Of the stories written, I thought that Lindsay Faye's "The Case of Colonel Warburten's Madness" stood out as the most true to the original character. Not at all surprising as she did such a masterful job writing "Dust and Shadow"- she's done fabulous work getting into the minds of Watson and Holmes.
Another great story was Daniel Stashower's "The Seven Walnuts"- even without the direct interaction of the famous detective, Sherlock and Watson's presence is clearly felt. I was delighted by the creativity and humor shown by this author and wouldn't mind reading more from him.
In addition, Steve Hockensmith's "Excerpts from an Unpublished Memoire Found in the Basement of the Home for Retired Actors" also hit a perfect note, incorporating humor and Holmes' special talents to make a greatly entertaining read.
I struggled for a few minutes, trying to decide if I should give the story 3 stars or 4. It's really more like 3 1/2. Couldn't decide so I gave "Story"- 3 stars and "Overall"- 4.
The plot had some fascinating, and truly terrifying qualities. DEFINITELY not for folks who've been effected by cancer! CRIKEY. Iles has a devious streak!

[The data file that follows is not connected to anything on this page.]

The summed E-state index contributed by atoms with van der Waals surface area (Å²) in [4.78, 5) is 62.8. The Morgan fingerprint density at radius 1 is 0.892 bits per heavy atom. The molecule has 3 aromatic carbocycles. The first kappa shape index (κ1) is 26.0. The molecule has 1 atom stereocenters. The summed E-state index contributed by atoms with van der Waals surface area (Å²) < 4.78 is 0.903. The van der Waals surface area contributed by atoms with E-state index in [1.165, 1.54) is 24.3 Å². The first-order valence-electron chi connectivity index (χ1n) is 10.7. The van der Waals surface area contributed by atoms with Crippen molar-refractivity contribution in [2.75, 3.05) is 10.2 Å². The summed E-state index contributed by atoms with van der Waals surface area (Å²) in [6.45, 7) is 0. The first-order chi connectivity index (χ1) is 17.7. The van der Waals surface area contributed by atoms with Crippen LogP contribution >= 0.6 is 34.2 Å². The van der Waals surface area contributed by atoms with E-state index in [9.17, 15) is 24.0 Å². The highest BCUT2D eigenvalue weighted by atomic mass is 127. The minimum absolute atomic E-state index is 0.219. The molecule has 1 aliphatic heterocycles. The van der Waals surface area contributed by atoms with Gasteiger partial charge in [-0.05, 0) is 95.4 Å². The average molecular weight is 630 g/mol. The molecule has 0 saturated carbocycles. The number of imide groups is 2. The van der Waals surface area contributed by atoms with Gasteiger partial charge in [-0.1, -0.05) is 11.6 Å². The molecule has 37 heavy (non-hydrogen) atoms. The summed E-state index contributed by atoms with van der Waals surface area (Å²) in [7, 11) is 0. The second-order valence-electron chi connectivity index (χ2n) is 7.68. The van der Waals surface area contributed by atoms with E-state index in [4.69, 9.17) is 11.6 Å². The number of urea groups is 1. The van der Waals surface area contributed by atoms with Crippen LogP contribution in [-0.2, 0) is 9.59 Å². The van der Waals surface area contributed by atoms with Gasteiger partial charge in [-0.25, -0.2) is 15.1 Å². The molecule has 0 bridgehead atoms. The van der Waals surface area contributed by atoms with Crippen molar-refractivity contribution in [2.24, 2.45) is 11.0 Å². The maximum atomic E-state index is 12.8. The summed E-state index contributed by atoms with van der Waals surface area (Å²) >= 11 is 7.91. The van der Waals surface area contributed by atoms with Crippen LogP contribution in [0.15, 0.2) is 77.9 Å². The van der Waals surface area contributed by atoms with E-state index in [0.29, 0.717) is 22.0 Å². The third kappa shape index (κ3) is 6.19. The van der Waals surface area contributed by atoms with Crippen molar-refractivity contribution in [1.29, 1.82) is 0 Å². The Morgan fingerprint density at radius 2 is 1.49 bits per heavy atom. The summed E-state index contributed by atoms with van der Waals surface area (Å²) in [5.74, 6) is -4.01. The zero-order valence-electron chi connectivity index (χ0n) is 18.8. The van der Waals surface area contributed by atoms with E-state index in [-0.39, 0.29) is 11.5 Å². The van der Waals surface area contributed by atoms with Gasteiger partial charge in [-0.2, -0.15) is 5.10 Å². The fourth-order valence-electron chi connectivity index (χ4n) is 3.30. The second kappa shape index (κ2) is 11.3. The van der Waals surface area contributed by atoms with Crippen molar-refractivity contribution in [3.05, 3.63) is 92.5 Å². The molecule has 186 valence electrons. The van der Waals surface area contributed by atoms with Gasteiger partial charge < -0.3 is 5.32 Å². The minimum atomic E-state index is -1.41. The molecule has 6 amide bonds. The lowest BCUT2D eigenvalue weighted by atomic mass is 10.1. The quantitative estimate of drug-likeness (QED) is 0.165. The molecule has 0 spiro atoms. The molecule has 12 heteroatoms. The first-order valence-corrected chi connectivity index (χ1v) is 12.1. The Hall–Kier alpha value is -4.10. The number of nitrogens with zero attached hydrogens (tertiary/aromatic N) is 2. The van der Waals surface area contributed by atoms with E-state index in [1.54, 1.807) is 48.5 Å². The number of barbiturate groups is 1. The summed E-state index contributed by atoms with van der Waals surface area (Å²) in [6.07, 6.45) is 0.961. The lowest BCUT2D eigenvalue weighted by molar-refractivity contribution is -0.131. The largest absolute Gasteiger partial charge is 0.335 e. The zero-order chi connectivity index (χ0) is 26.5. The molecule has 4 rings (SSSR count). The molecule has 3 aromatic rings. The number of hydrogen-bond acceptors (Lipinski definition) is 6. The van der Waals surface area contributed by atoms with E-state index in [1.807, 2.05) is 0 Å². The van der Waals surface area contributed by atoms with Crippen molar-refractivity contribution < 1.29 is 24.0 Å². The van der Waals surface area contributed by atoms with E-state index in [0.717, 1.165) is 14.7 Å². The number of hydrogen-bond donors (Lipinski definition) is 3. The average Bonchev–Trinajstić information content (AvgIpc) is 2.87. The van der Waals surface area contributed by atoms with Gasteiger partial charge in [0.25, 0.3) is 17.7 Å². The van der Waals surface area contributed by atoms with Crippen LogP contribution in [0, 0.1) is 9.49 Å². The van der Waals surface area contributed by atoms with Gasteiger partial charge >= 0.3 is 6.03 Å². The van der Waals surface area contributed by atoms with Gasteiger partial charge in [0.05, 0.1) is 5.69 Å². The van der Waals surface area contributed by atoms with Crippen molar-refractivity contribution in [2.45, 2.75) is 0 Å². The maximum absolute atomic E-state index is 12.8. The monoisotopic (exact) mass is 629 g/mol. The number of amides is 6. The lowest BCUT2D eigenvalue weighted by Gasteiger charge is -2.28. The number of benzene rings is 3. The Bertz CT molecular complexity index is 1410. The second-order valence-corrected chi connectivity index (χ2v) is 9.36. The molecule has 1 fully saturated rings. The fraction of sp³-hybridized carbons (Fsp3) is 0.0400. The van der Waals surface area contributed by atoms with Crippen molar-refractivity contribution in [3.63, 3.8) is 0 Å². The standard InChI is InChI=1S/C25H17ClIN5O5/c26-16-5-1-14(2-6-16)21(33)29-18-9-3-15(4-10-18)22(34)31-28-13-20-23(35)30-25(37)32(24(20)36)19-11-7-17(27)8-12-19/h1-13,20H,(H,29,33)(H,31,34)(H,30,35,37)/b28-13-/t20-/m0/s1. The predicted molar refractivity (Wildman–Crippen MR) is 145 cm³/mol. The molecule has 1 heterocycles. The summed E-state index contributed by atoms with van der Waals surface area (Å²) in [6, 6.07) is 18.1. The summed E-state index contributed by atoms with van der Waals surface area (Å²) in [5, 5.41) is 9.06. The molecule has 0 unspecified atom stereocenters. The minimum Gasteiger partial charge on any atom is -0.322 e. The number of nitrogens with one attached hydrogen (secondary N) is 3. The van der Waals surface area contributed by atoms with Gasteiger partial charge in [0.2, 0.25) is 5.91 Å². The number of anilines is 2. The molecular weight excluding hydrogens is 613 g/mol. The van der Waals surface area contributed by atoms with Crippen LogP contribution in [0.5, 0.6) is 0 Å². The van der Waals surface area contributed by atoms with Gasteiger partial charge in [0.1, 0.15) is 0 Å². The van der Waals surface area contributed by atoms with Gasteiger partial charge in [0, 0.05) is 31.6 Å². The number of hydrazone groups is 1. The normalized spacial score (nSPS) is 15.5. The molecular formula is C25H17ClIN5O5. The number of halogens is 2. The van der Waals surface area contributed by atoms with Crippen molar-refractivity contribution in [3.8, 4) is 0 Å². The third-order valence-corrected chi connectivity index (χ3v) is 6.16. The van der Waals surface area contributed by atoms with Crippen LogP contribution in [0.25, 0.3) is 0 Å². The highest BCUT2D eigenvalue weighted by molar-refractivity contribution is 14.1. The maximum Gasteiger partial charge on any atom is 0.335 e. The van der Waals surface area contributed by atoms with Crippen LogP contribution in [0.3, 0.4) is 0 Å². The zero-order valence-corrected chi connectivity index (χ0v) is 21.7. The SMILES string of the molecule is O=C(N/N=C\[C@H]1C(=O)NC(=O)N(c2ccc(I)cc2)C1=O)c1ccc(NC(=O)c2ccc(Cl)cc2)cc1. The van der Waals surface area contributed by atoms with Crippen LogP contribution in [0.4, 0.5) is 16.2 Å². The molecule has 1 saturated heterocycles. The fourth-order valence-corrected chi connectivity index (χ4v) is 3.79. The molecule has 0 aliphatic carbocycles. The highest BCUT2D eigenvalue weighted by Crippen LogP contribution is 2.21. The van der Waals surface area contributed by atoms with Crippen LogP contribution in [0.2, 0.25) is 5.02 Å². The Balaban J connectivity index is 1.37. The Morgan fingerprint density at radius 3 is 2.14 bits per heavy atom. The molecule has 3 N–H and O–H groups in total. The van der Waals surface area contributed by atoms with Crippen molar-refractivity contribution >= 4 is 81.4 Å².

As for the characters - they had just enough oomph to keep you interested in what happened to them- not quite enough to care about them, though. Mostly You'll just be rooting for the villains' downfall.
Speaking of the antagonists- be prepared for stereotypes. There was very little that was realistic- or original- about the "bad guys." It was unfortunate that the villains' rants came across as political smearing- it wasn't subtle, and really distracted from the story. Fortunately there were only a few truly eye-rolling moments and the stereotypes were silly enough that they're easy to dismiss.